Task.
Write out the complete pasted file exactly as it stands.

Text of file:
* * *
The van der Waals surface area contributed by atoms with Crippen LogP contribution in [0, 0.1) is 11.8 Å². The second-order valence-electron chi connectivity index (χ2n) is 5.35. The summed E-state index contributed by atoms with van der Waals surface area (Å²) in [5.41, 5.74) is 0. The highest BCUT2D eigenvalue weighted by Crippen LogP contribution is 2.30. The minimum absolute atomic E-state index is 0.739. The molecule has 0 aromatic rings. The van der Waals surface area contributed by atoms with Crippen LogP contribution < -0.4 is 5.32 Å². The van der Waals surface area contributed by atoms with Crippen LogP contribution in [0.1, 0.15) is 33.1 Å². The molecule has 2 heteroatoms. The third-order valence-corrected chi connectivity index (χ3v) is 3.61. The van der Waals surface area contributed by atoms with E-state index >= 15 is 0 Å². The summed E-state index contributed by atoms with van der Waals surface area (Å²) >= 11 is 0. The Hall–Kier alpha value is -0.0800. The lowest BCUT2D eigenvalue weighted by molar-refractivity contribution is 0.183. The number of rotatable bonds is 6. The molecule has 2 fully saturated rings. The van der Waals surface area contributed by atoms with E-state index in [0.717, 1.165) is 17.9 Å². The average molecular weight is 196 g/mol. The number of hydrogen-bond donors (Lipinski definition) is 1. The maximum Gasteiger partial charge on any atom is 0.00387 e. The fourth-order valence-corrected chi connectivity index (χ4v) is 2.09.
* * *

The van der Waals surface area contributed by atoms with Crippen LogP contribution in [0, 0.1) is 11.8 Å². The second-order valence-electron chi connectivity index (χ2n) is 5.35. The summed E-state index contributed by atoms with van der Waals surface area (Å²) in [5.41, 5.74) is 0. The highest BCUT2D eigenvalue weighted by Crippen LogP contribution is 2.30. The minimum absolute atomic E-state index is 0.739. The molecule has 0 aromatic rings. The van der Waals surface area contributed by atoms with Crippen LogP contribution < -0.4 is 5.32 Å². The van der Waals surface area contributed by atoms with Crippen LogP contribution in [0.1, 0.15) is 33.1 Å². The molecule has 2 heteroatoms. The third-order valence-corrected chi connectivity index (χ3v) is 3.61. The van der Waals surface area contributed by atoms with E-state index >= 15 is 0 Å². The summed E-state index contributed by atoms with van der Waals surface area (Å²) >= 11 is 0. The Hall–Kier alpha value is -0.0800. The lowest BCUT2D eigenvalue weighted by molar-refractivity contribution is 0.183. The number of rotatable bonds is 6. The molecule has 2 fully saturated rings. The van der Waals surface area contributed by atoms with E-state index in [0.717, 1.165) is 17.9 Å². The average molecular weight is 196 g/mol. The number of hydrogen-bond donors (Lipinski definition) is 1. The maximum Gasteiger partial charge on any atom is 0.00387 e. The fourth-order valence-corrected chi connectivity index (χ4v) is 2.09.